Carbon Offsetting Micro Hydro Project Wins Award
For decades, Nepal and its development partners have talked up the country’s hydro potential aiming at medium to large scale projects. At the other end, with less fanfare, the country’s micro hydro sector has been enabling economic growth and social development across the country. This week, the Nepal Village Micro Hydro Project (NVMHP), a carbon offset project that has met the energy needs of far-flung rural villages through clean energy has been recognised internationally for its contribution towards the reduction of greenhouse gas emissions.
The World Bank’s Global Partnership of Output-Based Aid (GPOBA) project has awarded the Inn-OBA-tions Award to the NVMHP for the most innovative use of results-based financing linked to mitigating greenhouse gas emission. The micro hydro project is implemented by the autonomous government body Alternative Energy Promotion Centre (AEPC).
NVMHP, a bundled micro hydropower project comprising of 450 plants with a 15MW capacity, was launched as a carbon offset project in 2007 by the World Bank to help remote mountain communities access clean and reliable electricity and replace the use of kerosene, diesel, wood, and batteries as energy sources. Under the project, more than one hundred thousand (133,154) households from over 50 districts, mostly in the hilly and mountainous districts, who were not connected to the national grid have benefitted.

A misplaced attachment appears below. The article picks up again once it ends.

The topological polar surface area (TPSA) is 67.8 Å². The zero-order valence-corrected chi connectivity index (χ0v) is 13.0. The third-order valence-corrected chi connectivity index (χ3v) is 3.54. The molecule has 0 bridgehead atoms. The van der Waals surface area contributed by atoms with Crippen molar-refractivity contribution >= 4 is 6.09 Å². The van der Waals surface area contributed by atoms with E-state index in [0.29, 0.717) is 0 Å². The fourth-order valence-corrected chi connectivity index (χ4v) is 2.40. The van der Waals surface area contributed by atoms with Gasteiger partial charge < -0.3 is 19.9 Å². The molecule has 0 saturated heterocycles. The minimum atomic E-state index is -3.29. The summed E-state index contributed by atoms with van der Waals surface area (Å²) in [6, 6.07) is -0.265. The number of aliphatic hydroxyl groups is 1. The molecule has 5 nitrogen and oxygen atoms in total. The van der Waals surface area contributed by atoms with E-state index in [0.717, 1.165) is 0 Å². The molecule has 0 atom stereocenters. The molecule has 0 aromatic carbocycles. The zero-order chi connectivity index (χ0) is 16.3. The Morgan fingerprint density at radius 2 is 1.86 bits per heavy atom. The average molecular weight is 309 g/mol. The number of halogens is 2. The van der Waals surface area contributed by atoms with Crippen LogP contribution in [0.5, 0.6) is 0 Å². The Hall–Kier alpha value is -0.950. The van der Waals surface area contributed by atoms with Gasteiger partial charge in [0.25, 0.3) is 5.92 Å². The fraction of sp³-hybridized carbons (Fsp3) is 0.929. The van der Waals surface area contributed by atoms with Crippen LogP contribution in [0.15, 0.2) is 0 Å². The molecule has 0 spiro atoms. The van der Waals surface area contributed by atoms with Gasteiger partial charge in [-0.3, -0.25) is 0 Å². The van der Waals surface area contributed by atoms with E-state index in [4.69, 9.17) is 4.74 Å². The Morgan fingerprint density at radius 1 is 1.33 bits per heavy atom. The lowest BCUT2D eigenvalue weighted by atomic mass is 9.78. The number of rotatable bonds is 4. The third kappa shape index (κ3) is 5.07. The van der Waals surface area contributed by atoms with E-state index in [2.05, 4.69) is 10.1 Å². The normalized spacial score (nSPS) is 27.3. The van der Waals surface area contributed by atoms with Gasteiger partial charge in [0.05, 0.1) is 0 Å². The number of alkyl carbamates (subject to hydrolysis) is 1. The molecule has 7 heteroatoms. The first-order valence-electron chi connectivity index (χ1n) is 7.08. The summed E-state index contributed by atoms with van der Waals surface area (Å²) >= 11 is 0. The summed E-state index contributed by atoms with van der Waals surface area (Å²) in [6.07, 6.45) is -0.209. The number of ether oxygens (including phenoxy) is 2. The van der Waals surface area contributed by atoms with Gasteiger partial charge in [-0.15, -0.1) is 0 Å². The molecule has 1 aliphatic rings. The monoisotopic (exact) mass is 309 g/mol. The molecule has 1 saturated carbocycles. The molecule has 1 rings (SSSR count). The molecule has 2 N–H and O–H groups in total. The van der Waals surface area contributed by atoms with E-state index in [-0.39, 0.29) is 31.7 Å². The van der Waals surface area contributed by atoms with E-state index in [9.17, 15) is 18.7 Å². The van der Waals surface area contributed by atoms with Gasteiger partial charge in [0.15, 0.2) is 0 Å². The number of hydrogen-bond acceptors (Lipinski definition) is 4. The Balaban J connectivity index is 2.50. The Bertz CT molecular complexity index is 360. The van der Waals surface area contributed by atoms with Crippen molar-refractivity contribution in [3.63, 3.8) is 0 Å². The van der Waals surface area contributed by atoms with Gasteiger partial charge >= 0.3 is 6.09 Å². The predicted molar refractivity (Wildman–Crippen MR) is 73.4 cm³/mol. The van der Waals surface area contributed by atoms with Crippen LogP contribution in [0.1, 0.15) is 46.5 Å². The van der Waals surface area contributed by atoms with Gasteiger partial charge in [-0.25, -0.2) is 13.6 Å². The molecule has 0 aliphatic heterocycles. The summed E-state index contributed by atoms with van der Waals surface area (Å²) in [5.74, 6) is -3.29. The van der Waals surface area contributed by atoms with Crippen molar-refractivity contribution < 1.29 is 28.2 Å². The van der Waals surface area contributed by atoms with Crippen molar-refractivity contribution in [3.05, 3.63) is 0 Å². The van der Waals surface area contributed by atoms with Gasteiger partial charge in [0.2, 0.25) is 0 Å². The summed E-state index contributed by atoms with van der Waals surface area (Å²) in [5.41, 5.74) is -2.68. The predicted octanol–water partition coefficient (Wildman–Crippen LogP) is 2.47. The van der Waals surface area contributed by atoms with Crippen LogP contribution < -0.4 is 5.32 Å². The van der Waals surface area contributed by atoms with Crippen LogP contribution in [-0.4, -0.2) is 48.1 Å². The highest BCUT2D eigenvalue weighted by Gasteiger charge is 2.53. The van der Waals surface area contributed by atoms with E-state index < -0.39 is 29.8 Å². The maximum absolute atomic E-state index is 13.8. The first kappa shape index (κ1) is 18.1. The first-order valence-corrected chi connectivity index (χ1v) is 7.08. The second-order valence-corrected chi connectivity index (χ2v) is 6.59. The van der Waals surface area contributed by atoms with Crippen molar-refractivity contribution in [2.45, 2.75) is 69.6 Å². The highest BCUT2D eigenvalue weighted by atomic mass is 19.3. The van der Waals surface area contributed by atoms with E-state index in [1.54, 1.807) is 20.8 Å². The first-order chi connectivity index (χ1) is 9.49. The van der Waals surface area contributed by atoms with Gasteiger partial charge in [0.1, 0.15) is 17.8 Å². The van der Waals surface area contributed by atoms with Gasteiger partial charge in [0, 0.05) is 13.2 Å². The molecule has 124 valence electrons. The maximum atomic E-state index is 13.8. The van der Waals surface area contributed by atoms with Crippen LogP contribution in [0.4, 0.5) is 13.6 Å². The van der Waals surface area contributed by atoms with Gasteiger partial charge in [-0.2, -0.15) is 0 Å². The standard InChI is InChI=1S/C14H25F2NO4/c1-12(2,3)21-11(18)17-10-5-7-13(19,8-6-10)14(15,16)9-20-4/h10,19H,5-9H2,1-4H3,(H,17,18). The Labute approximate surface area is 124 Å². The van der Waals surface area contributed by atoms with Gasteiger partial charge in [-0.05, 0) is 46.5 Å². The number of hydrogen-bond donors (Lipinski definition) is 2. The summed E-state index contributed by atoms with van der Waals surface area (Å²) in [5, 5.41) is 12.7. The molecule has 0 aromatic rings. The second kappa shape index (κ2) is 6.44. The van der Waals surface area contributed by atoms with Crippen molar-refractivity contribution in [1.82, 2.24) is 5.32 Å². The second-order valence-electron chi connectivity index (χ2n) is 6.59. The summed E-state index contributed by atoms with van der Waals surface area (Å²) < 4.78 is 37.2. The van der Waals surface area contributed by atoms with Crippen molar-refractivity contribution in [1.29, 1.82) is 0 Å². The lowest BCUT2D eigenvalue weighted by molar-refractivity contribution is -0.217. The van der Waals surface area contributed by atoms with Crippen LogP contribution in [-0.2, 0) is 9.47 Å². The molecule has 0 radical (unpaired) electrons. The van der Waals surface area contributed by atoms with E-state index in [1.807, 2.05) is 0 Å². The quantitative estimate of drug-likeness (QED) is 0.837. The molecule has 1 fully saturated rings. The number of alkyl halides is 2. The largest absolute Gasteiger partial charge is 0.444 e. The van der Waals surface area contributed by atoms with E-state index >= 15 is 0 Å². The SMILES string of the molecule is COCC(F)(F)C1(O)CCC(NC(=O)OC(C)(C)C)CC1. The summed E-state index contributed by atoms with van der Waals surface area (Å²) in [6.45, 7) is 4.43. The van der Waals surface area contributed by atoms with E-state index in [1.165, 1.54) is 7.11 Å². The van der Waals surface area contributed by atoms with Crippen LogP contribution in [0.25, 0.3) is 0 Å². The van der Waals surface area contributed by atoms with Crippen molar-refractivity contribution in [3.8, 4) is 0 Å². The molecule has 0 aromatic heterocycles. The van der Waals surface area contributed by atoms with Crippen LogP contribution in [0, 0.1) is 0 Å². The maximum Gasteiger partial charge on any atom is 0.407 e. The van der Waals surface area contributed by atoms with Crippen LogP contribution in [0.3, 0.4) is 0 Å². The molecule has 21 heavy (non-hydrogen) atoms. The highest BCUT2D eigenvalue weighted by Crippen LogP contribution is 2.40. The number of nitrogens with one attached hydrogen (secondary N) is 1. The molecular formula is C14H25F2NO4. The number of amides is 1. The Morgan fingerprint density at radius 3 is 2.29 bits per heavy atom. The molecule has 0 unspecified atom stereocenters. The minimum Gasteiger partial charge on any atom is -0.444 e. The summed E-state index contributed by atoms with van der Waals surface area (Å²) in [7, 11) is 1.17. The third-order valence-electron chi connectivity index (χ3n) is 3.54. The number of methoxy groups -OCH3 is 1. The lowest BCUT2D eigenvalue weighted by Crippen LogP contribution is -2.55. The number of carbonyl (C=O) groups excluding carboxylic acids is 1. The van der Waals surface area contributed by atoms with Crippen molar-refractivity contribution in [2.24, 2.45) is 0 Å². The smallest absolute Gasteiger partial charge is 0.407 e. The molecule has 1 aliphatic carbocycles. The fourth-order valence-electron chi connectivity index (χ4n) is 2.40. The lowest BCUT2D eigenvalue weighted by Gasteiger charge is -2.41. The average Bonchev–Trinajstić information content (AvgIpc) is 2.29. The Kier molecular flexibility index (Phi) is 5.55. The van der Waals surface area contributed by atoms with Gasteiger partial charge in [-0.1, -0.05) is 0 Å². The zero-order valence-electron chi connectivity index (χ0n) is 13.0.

“This is a big recognition for us. It has opened doors to collaboration with development partners to promote, develop and use renewable energy technologies to better the lives of millions of people in the country,” said Prem Pokhrel, Sr. Programme Officer, Climate and Carbon Unit under AEPC. The award announced in January, this year, was presented to AEPC on May 11 in the capital.
Nepal registered NVMHP as a Clean Development Mechanism Project under the United Nations Framework Convention on Climate Change (UNFCCC) in 2010 and since then has received USD 0.65MN (approximately NRs. 6,696,040) as revenue from the sale of carbon credits to the World Bank. The results-based carbon revenue collected from the NVMHP is being reinvested into new micro hydro plants and the rehabilitation of existing ones states Pokhrel.
The project is estimated to have reduced CO2 emissions by 93,437 tonnes since 2010.
Prem Pokhrel, Sr. Programme Officer, Climate and Carbon Unit, AEPC
This acknowledgment of our efforts will also help Nepal to become a viable market for carbon financing in the renewable energy sector.
In an attempt to power remote mountainous districts that will not be connected to the national grid anytime soon, the government through AEPC and various developmental partners has been investing in and developing mini as well as micro hydro projects. The first micro hydro project with an installed capacity of 5KW was built in 1962. Currently, about 25 MW of electricity is generated in rural districts from micro and mini hydro projects.
Sixty percent of the total population, particularly those living in the remotest parts of the country, are still deprived of access to electricity.